Our previous analysis focused on the role that the UN could play in this new space that opens with the signing of the “Second Partial Agreement for the Protection of the Venezuelan People”. Some reflections on the possible role of civil society within the framework of this agreement and beyond it are shared below.
The first thing to remember is that civil society organizations (CSOs) do not enter these possible spaces from a vacuum of inexperience, at least in humanitarian and human rights issues. In the last twenty years, and beyond the progressive closure of the democratic space, CSOs have not refused to go to consultation spaces on matters of national interest. Among these experiences, it is worth remembering the setting of parameters for the possible creation of a truth commission after the coup d’état of April 2002, the framework for interaction with the Ombudsman’s Office in 2015, the terms to participate in the preparation of the first national human rights plan and advocacy before the UN Secretary General in 2016 to recognize the existence of a humanitarian emergency in the country.
All these experiences had at least two characteristics in common, among which are the prior establishment of a framework of action agreed upon by consensus among the organizations, based on international standards on the matters to be dealt with and, in addition, work based on principles and forms, above the negotiation of participation “quotas”.
However, there have also been recent experiences in which mistakes were made – not recognized by all those involved – that have placed CSOs on difficult terrain, due to the risk of assuming a role that corresponds mainly to the political actors. A large part of the errors in these experiences are due precisely to the absence of a previously agreed position on the terms of acceptance of officialism’s calls, and active participation in the negotiation of quotas for bodies such as the National Electoral Council and the Court Supreme Court, without a critical vision of the legitimacy of origin of both calls.
Although it is true that the substantive aspects are of the greatest importance in participation spaces, recent experiences show that the forms, the how and the preponderance of the principles over the means are aspects that require a similar and lengthy consideration, especially when such spaces for participation are conditioned by non-democratic contexts.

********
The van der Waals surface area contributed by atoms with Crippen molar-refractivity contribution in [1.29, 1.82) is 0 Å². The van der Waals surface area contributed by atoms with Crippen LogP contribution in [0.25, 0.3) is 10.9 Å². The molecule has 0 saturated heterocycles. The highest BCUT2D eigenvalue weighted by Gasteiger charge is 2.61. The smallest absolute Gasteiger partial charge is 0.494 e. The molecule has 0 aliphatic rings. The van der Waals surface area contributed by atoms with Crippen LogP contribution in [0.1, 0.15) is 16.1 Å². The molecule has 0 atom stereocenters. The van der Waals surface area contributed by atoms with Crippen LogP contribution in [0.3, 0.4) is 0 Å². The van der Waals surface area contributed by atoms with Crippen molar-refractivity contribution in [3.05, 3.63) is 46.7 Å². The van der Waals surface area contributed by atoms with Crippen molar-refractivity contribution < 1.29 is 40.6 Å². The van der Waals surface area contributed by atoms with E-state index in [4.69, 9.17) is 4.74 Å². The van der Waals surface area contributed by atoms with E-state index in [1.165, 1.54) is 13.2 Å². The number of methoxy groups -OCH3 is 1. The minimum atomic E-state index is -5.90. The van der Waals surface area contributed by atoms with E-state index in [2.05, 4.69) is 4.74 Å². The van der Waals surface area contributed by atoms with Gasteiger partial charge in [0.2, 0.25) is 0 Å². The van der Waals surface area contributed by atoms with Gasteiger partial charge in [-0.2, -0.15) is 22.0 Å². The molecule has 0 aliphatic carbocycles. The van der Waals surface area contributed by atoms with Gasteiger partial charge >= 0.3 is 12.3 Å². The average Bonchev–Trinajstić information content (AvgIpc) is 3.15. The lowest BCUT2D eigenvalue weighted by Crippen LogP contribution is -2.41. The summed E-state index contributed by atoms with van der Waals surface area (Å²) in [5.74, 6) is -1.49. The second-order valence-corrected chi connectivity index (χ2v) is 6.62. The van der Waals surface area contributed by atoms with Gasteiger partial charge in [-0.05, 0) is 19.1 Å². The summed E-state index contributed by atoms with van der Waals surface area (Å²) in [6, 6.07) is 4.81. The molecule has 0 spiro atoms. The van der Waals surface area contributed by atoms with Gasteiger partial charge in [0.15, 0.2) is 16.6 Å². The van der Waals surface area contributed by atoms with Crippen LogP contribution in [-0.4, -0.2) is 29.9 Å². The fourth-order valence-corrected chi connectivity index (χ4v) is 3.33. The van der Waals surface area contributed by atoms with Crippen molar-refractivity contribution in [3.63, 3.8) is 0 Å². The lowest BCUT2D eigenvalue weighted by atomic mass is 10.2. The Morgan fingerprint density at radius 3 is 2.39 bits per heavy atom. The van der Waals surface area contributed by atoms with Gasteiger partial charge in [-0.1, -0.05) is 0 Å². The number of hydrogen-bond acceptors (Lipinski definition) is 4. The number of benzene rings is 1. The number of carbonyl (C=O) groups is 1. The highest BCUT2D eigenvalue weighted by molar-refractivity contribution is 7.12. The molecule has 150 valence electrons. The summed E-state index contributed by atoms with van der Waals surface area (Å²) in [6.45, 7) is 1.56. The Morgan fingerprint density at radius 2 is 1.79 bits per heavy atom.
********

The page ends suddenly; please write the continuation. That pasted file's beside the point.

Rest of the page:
In this sense, it is not enough to demand spaces for participation in the framework of the “Second Partial Agreement for the Protection of the Venezuelan People” if these demands are not accompanied by calls on the type of participation. In this regard, Transparency Venezuela has developed a set of guidelines to be taken into account with regard to the participation of civil society in the “formulation of proposals and demands, monitoring and control” of the negotiation process.
As a complement to the Transparency Venezuela proposal, it is worth adding:
- A genuine dialogue must be open to plural and unconditional participation.
- Civil society should be understood in a broad sense, including the trade union movement, the human rights movement, the academic sector, social organizations in the areas of development and humanitarian work, the indigenous peoples and peasant sector.
- The civil society spokespersons cannot be chosen by the government and the unitary platform (hereinafter, the parties), but agreed upon by the CSOs themselves, as result of a consensus.
- The United Nations system can provide technical assistance to civil society so that, at a social table, it can define its way of operating, composition, and decision-making mechanisms.
- The parties cannot assume the voice of civil society, speak, or decide on their behalf.
- The social table must ensure fluid channels of communication with the various sectors of Venezuelan society. To this end, free access to the media and the right to reply must be guaranteed, and their right to seek and disseminate information must be respected.
- In certain circumstances, the social table may agree to temporarily maintain a reserved nature of topics whose public debate could jeopardize progress in the dialogues.
Finally, it is important to remember that Mexico is only one of several spaces and opportunities that are currently open for handling different aspects of the crisis that Venezuela is going through, so civil society should not exhaust its efforts in a single initiative and on the contrary, it must diversify its field of incidence. The spaces to claim workers’ rights, the negotiation scenario between the Colombian government and the ELN, the management of the humanitarian emergency beyond the second partial agreement, the right to participation of the millions of Venezuelans abroad, are opportunities to fill the areas of negotiation with content, where human rights are not reduced to the object of negotiation, but are recognized as the basis of it. All these spaces must serve to reach agreements on concrete roadmaps for the full effectiveness of human rights, without conditions.